Recent Corporate Scandals in Malaysia

Custom Student Mr. Teacher ENG 1001-04 19 December 2016

Recent Corporate Scandals in Malaysia

Air-freight firm Transmile Group Berhad hit the business news headline for the wrong reason in 2007. The share price suffered turbulence when it was revealed that auditors of Deloitte & Touche were unable to substantiate the accounts of year 2006. The fraud was discovered after a special audit conducted by Moores Rowland Risk Management Sdn. Bhd. , stating that the company has been overstating its revenue between the periods of 2005-2007 to reduce the net loss shown in its financial statements and total overstatement being RM 530 million.

Transmile had recorded revenues which were actually companies that were set up by its former CEO Gan Boon Aun. Share price plummeted from its RM14. 40 high to just RM0. 37 as of 2nd of September, wiping out RM 1. 2 billion gains of the last two years in its market capitalisation. The company is now classified as a PN-17 status company, given to companies that are under financial distress. The current board of directors has now filed a writ of summons and statement of claim in the Kuala Lumpur High Court against its former CEO. Next to the Transmile fiasco is the government funded regional industrial park called Port Klang Free Zone (PKFZ).

Initially, the project was to be modelled after the successful Dubai-based Jebel Ali Free Zone (Jafza) which offered extensive manufacturing and distribution facilities. The scandal began when the project had cost overruns of up to RM3. 5 billion and the land where the PKFZ is built on was bought over from another private company owned by a politician at an exorbitant amount. Jafza was responsible to manage PKFZ pulled out, citing “strategic purposes” as a reason, but following after, a local daily newspaper soon uncovered that Jafza pulled out due to red tape, political interference and many other reasons.

The Malaysian Government then engaged the services of PriceWaterhouseCoopers to conduct an independent audit on PKFZ and its findings led to the arrest of Datin Paduka O. C. Phang, former Port Klang Authority general manager and several other politicians by the Malaysian Anti-Corruption Commission. As seen in two cases above, corporate scandals have managed to delude its way around many watchful eyes, mainly due to existence of agency conflict whereby insufficient actions were taken to ensure transparent reporting.

In Transmile’s scandal it is obvious that there is manipulation of related party transactions by former CEO Gan Boon Aun and clearly involved conflict of interest intended to be concealed by falsifying records. Related party transactions refer to the expropriation of the company’s assets by controlling shareholders or insiders resulting in impact on corporate governance and minority shareholders, whereby the company receives less net benefit from a related party transaction than could have been obtained from a transaction with an unrelated similitude.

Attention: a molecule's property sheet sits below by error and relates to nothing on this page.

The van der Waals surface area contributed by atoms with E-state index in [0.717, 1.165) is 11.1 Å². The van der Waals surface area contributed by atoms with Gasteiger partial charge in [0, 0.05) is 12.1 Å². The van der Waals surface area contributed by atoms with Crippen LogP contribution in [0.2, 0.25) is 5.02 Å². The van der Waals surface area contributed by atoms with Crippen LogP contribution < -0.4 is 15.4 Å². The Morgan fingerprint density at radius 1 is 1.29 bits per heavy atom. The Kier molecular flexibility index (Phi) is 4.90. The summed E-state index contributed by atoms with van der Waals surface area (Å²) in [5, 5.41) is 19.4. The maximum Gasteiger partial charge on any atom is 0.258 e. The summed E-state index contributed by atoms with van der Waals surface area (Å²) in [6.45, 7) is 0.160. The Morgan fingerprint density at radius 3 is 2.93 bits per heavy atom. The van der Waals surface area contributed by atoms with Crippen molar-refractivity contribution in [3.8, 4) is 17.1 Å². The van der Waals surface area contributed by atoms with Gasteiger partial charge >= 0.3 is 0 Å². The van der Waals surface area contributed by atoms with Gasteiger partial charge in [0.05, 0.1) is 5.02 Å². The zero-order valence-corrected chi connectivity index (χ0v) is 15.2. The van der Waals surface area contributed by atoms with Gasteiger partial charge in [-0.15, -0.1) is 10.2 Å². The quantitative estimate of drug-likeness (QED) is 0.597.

On the other hand, PKFZ similarly involved related party transactions and asset shifting, leading to personal gains and political pressure. Jafza’s initial transactions and then pulling out was a series of actions evidently pertain the existence of motives against the interest of the company. The poor financial management by directors vitally contributed to the leeway for fraud, as management should strongly reinforce company regulations on reporting transparency. Distinctive lack of corporate governance resulted in these occurrence of fraud.

Due to the absence of such, there are lack of rules and processes or laws by which the company should have abided as to assure veracious operation, regulation and control of business. Weak corporate governance allowed unmonitored transactions leading to personal gains at the expense of the company’s interest, along with unenforced proper disclosure of conflict of interest. The absence of good corporate governance allows the tolerance of corporate abuses hence possibility of fraud to occur should be effaced by imposition of laws and regulations to enforce corporate governance.

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  • University/College: University of Chicago

  • Type of paper: Thesis/Dissertation Chapter

  • Date: 19 December 2016

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